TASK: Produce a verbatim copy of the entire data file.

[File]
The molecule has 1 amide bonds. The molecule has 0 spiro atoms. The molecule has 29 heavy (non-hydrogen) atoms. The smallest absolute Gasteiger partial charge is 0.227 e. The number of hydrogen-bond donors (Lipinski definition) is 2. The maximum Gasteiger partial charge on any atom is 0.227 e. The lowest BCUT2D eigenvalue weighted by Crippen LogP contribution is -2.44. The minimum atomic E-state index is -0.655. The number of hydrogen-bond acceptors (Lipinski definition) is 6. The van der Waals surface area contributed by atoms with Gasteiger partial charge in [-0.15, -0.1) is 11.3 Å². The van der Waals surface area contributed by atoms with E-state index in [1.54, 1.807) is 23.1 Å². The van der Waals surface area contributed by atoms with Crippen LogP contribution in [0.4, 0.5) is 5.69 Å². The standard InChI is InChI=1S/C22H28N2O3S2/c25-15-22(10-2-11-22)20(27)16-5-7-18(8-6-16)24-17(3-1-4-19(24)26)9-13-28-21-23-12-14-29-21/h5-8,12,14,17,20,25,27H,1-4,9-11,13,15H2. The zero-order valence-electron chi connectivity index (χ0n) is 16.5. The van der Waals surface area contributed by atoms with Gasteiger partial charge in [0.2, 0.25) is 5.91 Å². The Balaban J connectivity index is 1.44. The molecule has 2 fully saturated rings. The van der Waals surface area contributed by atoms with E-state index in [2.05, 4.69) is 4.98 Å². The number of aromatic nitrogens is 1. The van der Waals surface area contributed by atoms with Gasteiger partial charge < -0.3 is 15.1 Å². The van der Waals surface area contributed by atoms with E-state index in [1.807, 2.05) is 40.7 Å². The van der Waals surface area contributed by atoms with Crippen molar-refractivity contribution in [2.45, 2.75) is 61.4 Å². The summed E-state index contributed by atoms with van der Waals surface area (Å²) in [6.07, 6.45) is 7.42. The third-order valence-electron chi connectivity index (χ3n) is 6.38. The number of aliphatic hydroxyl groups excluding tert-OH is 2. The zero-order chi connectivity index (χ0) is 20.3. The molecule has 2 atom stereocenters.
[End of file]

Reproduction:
The molecule has 1 amide bonds. The molecule has 0 spiro atoms. The molecule has 29 heavy (non-hydrogen) atoms. The smallest absolute Gasteiger partial charge is 0.227 e. The number of hydrogen-bond donors (Lipinski definition) is 2. The maximum Gasteiger partial charge on any atom is 0.227 e. The lowest BCUT2D eigenvalue weighted by Crippen LogP contribution is -2.44. The minimum atomic E-state index is -0.655. The number of hydrogen-bond acceptors (Lipinski definition) is 6. The van der Waals surface area contributed by atoms with Gasteiger partial charge in [-0.15, -0.1) is 11.3 Å². The van der Waals surface area contributed by atoms with E-state index in [1.54, 1.807) is 23.1 Å². The van der Waals surface area contributed by atoms with Crippen LogP contribution in [0.4, 0.5) is 5.69 Å². The standard InChI is InChI=1S/C22H28N2O3S2/c25-15-22(10-2-11-22)20(27)16-5-7-18(8-6-16)24-17(3-1-4-19(24)26)9-13-28-21-23-12-14-29-21/h5-8,12,14,17,20,25,27H,1-4,9-11,13,15H2. The zero-order valence-electron chi connectivity index (χ0n) is 16.5. The van der Waals surface area contributed by atoms with Gasteiger partial charge in [0.2, 0.25) is 5.91 Å². The Balaban J connectivity index is 1.44. The molecule has 2 fully saturated rings. The van der Waals surface area contributed by atoms with E-state index in [2.05, 4.69) is 4.98 Å². The number of aromatic nitrogens is 1. The van der Waals surface area contributed by atoms with Gasteiger partial charge < -0.3 is 15.1 Å². The van der Waals surface area contributed by atoms with E-state index in [1.807, 2.05) is 40.7 Å². The van der Waals surface area contributed by atoms with Crippen molar-refractivity contribution in [2.45, 2.75) is 61.4 Å². The summed E-state index contributed by atoms with van der Waals surface area (Å²) in [6.07, 6.45) is 7.42. The third-order valence-electron chi connectivity index (χ3n) is 6.38. The number of aliphatic hydroxyl groups excluding tert-OH is 2. The zero-order chi connectivity index (χ0) is 20.3. The molecule has 2 atom stereocenters.